Overview
Population:2.7 million (2015)
GDP Growth:1.0 % (2015)

More data »
CO2 Emissions per capita:2.8 metric tons (2013)
Inflation:3.7 % (2015)
Source: World Bank

Jamaica is an island nation located in the Caribbean. 60 percent of the current population (estimated 2.7 million) resides within 2 kilometers of the coast and a majority of the country’s GDP is generated in coastal areas. A substantial portion of the population lives in rural areas and relies directly or indirectly on agriculture to sustain their livelihood. The agricultural sector employs a significant part of the work force.

Considering these physical and socio-economic attributes, the island—both the hinterlands and coastal areas—are extremely vulnerable to climate change. The threats include: increases in extreme rainfall events and drought; sea level rise; storm surges; more intense hurricanes; and increased temperatures. These events have already been adversely impacting the country. Urgent and sustained interventions are needed to reduce these trends and the severity of the impacts.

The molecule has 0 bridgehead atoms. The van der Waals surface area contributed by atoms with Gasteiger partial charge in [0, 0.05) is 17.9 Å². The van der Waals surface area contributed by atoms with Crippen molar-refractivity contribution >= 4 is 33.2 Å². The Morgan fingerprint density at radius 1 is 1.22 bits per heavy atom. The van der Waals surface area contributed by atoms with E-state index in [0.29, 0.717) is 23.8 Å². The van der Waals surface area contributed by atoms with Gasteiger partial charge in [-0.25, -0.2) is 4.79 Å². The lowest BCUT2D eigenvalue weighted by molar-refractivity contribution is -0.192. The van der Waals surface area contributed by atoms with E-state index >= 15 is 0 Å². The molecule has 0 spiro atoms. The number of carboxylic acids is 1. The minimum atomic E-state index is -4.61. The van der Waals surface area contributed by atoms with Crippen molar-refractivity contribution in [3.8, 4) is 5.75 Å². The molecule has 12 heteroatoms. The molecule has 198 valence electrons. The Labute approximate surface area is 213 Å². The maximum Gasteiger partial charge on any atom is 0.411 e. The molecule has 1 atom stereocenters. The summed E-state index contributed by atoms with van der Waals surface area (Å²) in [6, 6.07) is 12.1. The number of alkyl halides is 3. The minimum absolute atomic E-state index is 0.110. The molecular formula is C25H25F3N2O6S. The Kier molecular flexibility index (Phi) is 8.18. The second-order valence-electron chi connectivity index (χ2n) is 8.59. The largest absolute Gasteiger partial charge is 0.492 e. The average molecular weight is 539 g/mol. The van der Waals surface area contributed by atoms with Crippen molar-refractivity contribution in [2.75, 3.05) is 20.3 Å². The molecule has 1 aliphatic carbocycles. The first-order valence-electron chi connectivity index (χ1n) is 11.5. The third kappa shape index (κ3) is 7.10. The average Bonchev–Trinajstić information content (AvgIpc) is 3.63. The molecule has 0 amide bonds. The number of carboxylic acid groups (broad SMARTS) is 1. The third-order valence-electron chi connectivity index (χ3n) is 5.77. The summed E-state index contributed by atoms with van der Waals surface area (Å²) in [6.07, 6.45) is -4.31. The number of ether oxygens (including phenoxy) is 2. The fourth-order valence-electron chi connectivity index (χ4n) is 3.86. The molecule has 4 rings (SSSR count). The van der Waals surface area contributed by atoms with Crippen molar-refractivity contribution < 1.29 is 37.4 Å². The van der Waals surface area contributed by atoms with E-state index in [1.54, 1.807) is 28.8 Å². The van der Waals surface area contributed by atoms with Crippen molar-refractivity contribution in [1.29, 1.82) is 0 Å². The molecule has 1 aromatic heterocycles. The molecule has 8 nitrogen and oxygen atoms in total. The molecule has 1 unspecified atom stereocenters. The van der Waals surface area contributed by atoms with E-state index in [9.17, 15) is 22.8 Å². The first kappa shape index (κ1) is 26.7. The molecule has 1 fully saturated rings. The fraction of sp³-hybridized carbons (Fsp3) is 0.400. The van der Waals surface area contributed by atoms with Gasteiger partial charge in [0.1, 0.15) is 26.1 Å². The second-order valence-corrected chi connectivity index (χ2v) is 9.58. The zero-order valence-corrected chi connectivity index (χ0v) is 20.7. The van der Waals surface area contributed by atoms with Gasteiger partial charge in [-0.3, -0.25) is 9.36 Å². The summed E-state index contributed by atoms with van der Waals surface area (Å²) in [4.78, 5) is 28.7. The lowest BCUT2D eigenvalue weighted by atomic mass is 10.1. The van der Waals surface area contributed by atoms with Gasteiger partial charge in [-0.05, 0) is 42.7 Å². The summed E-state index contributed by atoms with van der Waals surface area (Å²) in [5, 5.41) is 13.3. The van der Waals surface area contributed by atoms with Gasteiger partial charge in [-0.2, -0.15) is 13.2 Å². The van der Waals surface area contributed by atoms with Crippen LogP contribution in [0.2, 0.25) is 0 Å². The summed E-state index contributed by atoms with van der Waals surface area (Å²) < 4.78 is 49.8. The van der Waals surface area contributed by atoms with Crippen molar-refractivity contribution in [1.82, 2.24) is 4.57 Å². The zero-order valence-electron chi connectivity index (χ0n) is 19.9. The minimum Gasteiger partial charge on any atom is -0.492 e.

A busy road in Kingston, Jamaica. - Photo: Flickr/Dubdem Sound System
Fact
52%

...the percent of population that lived in urban areas in 2010

This reality has been highlighted in Jamaica’s National Development Plan, Vision 2030—the country’s long-term sustainable development program. Vision 2030 recognizes the need for a healthy natural environment and has climate change adaptation as a key outcome.Jamaica has developed a Strategic Program for Climate Resilience (SPCR) as part of the Pilot Program for Climate Resilience (PPCR) that will assist in climate-proofing the country’s development. The SPCR is aligned to Vision 2030, and also builds on gaps and challenges identified in Jamaica’s development strategy.

The program was developed with input from stakeholders at the national and local levels, and reflects some of the priority areas identified from consultations. The areas of focus are: water resources; human health; agriculture and food security; tourism; terrestrial resources and biodiversity; coastal resources and human settlements; and financial resources.